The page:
Katherine Bradford Sees Mothers and Children in Paint

In her show at the Frye Museum, Seattle, the artist’s ‘Mother Paintings’ highlight the role of caring and vulnerability today

BY Daniel Gerwin AND Katherine Bradford in Interviews | 09 MAR 23

Daniel Gerwin What is in your ‘Mother Paintings’ [2020–ongoing] that you would not have included if you weren’t a mother?

Katherine Bradford There is a kind of touching between family members – heads on laps, hands on shoulders, arms around each other – that I had found myself incorporating into the postures and poses of the groups that I painted. I then realized that they must be family.

DG Your ‘Mother Paintings’ portray caring: a shift from your superhero paintings that focus on a figure flying alone, or the swimmers who are together but don’t nurture each other directly.

KB The 2020 paintings deliberately took note of the global pandemic. In the past, I wanted to make art about my private, inner world. I did several small sign-like paintings consisting of the words ‘Protect Your Inner Life’, because I didn’t see myself as an artist who was responding to and tackling the headlines. Once COVID-19 took over in 2020, I saw that all our relationships, especially within the family, were strongly altered. We had all became much more vulnerable. I wanted to reflect and explore that.

Katherine Bradford, Fear of Dark, 2020, acrylic on canvas, 203 × 173 cm. Courtesy: the artist and Canada gallery

DG The imagery toggles between the mother protecting her kids and escaping from the weight of that responsibility.

KB There is a streak of seeking freedom and independence from being a mother, and also from having the very strong-willed mother I grew up with. A few years ago, I made a painting called Mutiny [2020]; it’s a subject I find exciting. Along with Mutiny, I’ve done several paintings with titles like Runaway Wife [2022].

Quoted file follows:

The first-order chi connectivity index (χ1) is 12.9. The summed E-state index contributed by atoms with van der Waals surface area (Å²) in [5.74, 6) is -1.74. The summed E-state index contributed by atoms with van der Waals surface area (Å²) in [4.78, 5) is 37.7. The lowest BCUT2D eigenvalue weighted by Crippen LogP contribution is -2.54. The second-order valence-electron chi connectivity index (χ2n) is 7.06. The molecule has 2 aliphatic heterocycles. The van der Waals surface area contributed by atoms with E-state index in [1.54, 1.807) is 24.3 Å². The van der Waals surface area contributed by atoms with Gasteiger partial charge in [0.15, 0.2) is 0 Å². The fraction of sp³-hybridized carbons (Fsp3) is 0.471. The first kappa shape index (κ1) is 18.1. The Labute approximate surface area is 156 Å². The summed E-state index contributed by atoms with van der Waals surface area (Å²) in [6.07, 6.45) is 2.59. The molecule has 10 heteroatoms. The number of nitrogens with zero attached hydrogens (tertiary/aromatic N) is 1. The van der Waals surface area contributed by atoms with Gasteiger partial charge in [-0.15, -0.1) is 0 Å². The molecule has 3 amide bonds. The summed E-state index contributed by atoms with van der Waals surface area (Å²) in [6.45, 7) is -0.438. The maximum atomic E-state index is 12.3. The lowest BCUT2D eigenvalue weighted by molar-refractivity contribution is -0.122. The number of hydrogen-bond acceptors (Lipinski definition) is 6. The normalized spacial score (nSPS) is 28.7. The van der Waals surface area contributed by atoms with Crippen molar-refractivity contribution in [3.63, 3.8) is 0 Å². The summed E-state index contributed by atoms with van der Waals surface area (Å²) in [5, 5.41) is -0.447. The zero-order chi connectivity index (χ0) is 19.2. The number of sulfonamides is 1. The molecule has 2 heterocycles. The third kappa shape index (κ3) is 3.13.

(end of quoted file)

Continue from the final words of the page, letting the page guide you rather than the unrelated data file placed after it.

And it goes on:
DG In your son Arthur’s essay ‘How Her Twins Remember’ from your 2018 catalogue, he quotes your daughter Laura saying the swimmers are also portraits of your own mother. Do the ‘Mother Paintings’ integrate your experience of being a child?

KB Yes, when I titled my show ‘Mother Paintings’ [2021], I wanted to evoke a broad meaning of ‘mother’, that included the fact that we all have a mother. (It was pointed out to me that there are now many types of families and that I should take note of that.) My own mother is the clearest example I have of a mother figure, surpassing my own experience in the role. My mother could see inside her children and gave us guidance, while also serving as a strong model to rebel against. She was a deliberate and noble character, and my daughter is right that I see her in a bathing suit among her friends at the beach. 

Katherine Bradford, Magenta Mother, 2020, acrylic on canvas, 102 × 76 cm. Courtesy: the artist and Canada gallery

DG You start your canvases abstractly. How did you begin seeing mothers and children in the paint?